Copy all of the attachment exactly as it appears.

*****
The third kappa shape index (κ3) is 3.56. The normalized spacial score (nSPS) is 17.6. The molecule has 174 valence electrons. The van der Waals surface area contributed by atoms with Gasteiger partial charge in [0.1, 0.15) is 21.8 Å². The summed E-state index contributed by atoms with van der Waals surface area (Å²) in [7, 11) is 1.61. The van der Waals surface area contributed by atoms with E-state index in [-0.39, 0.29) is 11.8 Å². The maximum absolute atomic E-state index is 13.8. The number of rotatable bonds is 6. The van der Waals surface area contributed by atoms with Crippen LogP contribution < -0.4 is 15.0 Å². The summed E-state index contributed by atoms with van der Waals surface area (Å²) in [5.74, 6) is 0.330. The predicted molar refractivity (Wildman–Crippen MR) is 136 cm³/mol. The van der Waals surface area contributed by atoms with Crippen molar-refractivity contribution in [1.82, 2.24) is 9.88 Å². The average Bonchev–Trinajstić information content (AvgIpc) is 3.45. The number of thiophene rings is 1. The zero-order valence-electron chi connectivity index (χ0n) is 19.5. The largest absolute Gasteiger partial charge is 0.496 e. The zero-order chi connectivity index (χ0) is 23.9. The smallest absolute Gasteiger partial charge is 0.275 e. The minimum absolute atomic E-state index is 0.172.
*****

The third kappa shape index (κ3) is 3.56. The normalized spacial score (nSPS) is 17.6. The molecule has 174 valence electrons. The van der Waals surface area contributed by atoms with Gasteiger partial charge in [0.1, 0.15) is 21.8 Å². The summed E-state index contributed by atoms with van der Waals surface area (Å²) in [7, 11) is 1.61. The van der Waals surface area contributed by atoms with E-state index in [-0.39, 0.29) is 11.8 Å². The maximum absolute atomic E-state index is 13.8. The number of rotatable bonds is 6. The van der Waals surface area contributed by atoms with Crippen LogP contribution < -0.4 is 15.0 Å². The summed E-state index contributed by atoms with van der Waals surface area (Å²) in [5.74, 6) is 0.330. The predicted molar refractivity (Wildman–Crippen MR) is 136 cm³/mol. The van der Waals surface area contributed by atoms with Crippen molar-refractivity contribution in [1.82, 2.24) is 9.88 Å². The average Bonchev–Trinajstić information content (AvgIpc) is 3.45. The number of thiophene rings is 1. The zero-order valence-electron chi connectivity index (χ0n) is 19.5. The largest absolute Gasteiger partial charge is 0.496 e. The zero-order chi connectivity index (χ0) is 23.9. The smallest absolute Gasteiger partial charge is 0.275 e. The minimum absolute atomic E-state index is 0.172.